Choreographer Pam Quinn was sitting in on Hamilton's vocal rehearsal, all the better to harmonize the two art forms. On Tuesdays she rehearses the dance component at Cullman. Quinn was diagnosed with PD in 1996 and has used her dance background to devise coping strategies to deal with PD movement challenges in her Friday PD Movement Lab class. (Dance for PD Mark Morris Dance Center on Wednesdays consists of movement and tap, ballet and jazz steps from actual Mark Morris Dance Group repertory.)

After Westheimer got the green light from Humble, she suggested to Quinn that they bring Hamilton aboard. "We had wanted to collaborate for some time, so we started meeting and coming up with some ideas—in the spirit of his playfulness of his art," said Quinn.

When Quinn went to MoMA to look at the show, she observed that the shapes were very organic and had an underwater seaweed creature feel, bursting with vivid colors. "We wanted to use some images that related to those impressions, and it evolved into movement, like the jellyfish and underwater sections," Quinn explained. They also made a score to the sounds of scissors opening and closing. She had wanted to use tailor's scissors, which is what Matisse used to transform paint and paper into a world of whimsy, but at $150 a pair that proved prohibitive. Westheimer looked at wooden spoons in her kitchen, which are a little bigger than normal, lashed them together with rubber bands, and they produce a great rhythmic percussive effect.

Helen Jacobs, one of the dancers, said it was exciting to be doing this at her age, "my first performance." Jacobs, diagnosed with PD about six years ago, goes to the Manhattan Juilliard PD dance program. "It has put a lot of structure into my life," she said. "It is very helpful to be around people that are going through the same thing. The whole program is just fantastic."

Co-set designers Cheryl Green and Carol Enseki come from disparate art backgrounds, but both have PD. Enseki was president of the Brooklyn Children's Museum for 12 years, has served on the governing Council of the New York State Council for the Arts since 2010 and is working in an advisory capacity for BPG and the NYU Langone Medical Center's Parkinson and Movement Disorder Center. While all the participants will wear black, Enseki will accessorize them with a colorful scarf. Green is an accomplished artist and set designer, who worked and got her degree from the School of Visual Arts, was the National Arts Club exhibition committee chairperson and worked with inner city at risk kids in the 1980s for five years, putting up huge murals throughout the city, where she "learned how to do things big," she said.

The mural measures nine feet tall and almost 20 feet across and is inspired by but not a copy of Matisse's "The Parrot and the Mermaid" (1952), explained Green. "We have involved as many people in BPG as we could reach who are interested in art. They went home with papers and a Xerox copy of Matisse's work. They cut out similar shapes and added anything reminiscent of the ocean. We said to involve your kids, grandkids, make it a family project."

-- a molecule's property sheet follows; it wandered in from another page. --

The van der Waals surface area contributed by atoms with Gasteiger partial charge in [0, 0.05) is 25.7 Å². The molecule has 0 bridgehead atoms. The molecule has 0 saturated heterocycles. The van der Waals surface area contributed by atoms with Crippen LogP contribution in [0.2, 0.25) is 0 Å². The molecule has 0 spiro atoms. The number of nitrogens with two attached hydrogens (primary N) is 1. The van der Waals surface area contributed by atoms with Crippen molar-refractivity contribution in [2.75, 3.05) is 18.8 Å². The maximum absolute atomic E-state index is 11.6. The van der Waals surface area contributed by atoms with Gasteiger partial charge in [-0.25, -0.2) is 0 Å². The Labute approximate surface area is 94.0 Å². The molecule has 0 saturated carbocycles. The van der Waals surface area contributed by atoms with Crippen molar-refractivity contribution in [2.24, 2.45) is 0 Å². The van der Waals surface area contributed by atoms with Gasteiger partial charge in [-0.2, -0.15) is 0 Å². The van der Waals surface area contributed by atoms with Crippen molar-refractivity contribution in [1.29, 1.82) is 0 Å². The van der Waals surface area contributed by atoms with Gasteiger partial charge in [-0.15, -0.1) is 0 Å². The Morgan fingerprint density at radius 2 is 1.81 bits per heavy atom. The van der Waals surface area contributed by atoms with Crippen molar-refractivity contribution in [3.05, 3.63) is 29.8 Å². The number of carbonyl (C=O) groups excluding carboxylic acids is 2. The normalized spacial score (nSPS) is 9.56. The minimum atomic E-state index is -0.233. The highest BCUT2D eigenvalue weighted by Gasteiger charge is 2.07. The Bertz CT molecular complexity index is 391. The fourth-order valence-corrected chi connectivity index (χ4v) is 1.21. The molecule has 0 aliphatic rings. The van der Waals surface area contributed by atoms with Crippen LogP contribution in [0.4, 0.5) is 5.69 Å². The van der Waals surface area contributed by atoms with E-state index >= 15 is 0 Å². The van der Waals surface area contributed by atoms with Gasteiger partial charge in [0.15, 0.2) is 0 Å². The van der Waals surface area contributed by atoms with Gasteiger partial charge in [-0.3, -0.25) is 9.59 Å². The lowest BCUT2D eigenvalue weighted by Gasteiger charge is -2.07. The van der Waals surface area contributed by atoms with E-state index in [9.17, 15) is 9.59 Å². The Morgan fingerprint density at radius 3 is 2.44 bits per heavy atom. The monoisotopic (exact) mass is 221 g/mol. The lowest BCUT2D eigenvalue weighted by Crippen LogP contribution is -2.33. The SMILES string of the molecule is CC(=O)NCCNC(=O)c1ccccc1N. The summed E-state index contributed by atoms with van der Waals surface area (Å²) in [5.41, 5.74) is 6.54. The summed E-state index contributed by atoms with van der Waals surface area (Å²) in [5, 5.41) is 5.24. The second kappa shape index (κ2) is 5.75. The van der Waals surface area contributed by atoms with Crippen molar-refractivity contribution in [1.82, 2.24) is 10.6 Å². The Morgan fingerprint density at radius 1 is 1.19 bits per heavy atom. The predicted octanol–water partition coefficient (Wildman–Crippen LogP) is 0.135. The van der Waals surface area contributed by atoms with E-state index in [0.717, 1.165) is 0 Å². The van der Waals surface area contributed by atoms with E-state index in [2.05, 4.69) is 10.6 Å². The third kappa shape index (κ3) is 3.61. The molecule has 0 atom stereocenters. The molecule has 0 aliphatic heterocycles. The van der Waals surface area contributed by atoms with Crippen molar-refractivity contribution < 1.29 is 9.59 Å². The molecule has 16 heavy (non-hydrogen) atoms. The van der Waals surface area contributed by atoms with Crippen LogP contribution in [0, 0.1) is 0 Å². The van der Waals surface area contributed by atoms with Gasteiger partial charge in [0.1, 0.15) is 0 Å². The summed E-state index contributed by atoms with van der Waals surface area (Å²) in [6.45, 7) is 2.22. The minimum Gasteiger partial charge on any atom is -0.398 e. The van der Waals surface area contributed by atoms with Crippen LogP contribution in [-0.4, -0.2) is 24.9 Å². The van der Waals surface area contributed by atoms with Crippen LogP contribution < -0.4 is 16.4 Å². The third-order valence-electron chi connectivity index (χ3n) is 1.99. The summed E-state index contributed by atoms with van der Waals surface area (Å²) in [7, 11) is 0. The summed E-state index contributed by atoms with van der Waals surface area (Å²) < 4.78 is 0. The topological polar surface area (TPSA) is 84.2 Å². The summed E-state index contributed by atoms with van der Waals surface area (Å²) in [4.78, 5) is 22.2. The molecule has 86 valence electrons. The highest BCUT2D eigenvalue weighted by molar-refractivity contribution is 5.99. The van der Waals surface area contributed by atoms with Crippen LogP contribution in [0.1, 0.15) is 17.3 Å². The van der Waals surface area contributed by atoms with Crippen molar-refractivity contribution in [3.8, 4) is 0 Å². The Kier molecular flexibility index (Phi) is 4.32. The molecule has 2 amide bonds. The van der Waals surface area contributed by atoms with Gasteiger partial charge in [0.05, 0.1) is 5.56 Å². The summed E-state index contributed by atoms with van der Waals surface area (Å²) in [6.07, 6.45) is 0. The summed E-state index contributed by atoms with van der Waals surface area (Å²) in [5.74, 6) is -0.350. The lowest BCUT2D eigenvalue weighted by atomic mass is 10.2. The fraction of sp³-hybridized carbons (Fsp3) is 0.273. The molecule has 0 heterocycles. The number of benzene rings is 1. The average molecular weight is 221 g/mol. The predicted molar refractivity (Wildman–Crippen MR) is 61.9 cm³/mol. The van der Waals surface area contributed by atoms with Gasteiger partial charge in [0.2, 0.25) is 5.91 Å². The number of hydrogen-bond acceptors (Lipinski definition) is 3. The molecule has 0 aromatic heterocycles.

Two days before the event, a number of PD people who are artists will come together to arrange the collected cut-outs on the floor, glue them down, and MoMA will hang the finished mural. "It's a collective effort that is really fun, colorful, and everyone will have a great time," said Green.

"The arts are for everyone, from kindergarten to 90," added Quinn. "It stimulates conversation, gets you out of yourself, you experience beauty and are provoked by ideas. It's a wonderful thing that MoMA is making it as democratic as possible."

To RSVP for the April 2 performance and reception from noon to 1:30 p.m. at Cullman Education and Research Building, 4 West 54th Street, call BPG at 718-522-0553, or email Oliewestheimer@brooklynparkinsongroup.org or Maria@brooklynparkinsongroup.org. For more information about BPG, call or email the above, or go to the website, www.brooklynparkinsongroup.org. For information regarding Community and Access Programs at MoMA, visit www.moma.org/learn/disabilities/index.
Manhattan dance rehearsal at Cullman, with choreographer Pam Quinn, background in all black, directing the group.

Manhattan dance rehearsal at Cullman, with choreographer Pam Quinn, background in all black, directing the group.

Photo © & courtesy of Bonnie Rosenstock


Manhattan dance rehearsal at Cullman. Making music with wooden kitchen spoons.

Manhattan dance rehearsal at Cullman. Making music with wooden kitchen spoons.

Photo © & courtesy of Bonnie Rosenstock


Manhattan dance rehearsal at Cullman, with Helen Jacobs (standing).

Manhattan dance rehearsal at Cullman, with Helen Jacobs (standing).

Photo © & courtesy of Bonnie Rosenstock


Brooklyn vocal rehearsal at Mark Morris Dance Center, with Philip Hamilton (Sing for PD) leading the group.

Brooklyn vocal rehearsal at Mark Morris Dance Center, with Philip Hamilton (Sing for PD) leading the group.

Photo © & courtesy of Bonnie Rosenstock


Brooklyn vocal rehearsal at Mark Morris Dance Center, with Philip Hamilton (Sing for PD) leading the group.

Brooklyn vocal rehearsal at Mark Morris Dance Center, with Philip Hamilton (Sing for PD) leading the group.

Photo © & courtesy of Bonnie Rosenstock